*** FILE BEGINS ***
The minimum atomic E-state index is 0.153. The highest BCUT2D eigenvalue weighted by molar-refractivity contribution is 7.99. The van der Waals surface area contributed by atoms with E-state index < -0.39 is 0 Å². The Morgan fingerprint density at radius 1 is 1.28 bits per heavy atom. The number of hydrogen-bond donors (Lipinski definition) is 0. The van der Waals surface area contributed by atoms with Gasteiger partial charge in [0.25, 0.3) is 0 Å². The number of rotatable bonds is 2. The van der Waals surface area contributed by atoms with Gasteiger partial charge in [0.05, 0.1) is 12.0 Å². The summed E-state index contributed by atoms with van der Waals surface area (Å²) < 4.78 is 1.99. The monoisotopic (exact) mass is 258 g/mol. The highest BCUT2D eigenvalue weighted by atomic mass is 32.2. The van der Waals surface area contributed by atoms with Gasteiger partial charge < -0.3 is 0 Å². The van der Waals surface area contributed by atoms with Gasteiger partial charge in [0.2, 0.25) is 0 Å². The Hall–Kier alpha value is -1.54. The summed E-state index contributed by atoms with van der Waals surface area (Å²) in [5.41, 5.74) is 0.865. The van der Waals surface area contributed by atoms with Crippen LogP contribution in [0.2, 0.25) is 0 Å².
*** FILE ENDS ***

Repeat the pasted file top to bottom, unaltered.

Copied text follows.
The minimum atomic E-state index is 0.153. The highest BCUT2D eigenvalue weighted by molar-refractivity contribution is 7.99. The van der Waals surface area contributed by atoms with E-state index < -0.39 is 0 Å². The Morgan fingerprint density at radius 1 is 1.28 bits per heavy atom. The number of hydrogen-bond donors (Lipinski definition) is 0. The van der Waals surface area contributed by atoms with Gasteiger partial charge in [0.25, 0.3) is 0 Å². The number of rotatable bonds is 2. The van der Waals surface area contributed by atoms with Gasteiger partial charge in [0.05, 0.1) is 12.0 Å². The summed E-state index contributed by atoms with van der Waals surface area (Å²) < 4.78 is 1.99. The monoisotopic (exact) mass is 258 g/mol. The highest BCUT2D eigenvalue weighted by atomic mass is 32.2. The van der Waals surface area contributed by atoms with Gasteiger partial charge < -0.3 is 0 Å². The van der Waals surface area contributed by atoms with Gasteiger partial charge in [0.2, 0.25) is 0 Å². The Hall–Kier alpha value is -1.54. The summed E-state index contributed by atoms with van der Waals surface area (Å²) in [5.41, 5.74) is 0.865. The van der Waals surface area contributed by atoms with Crippen LogP contribution in [0.2, 0.25) is 0 Å².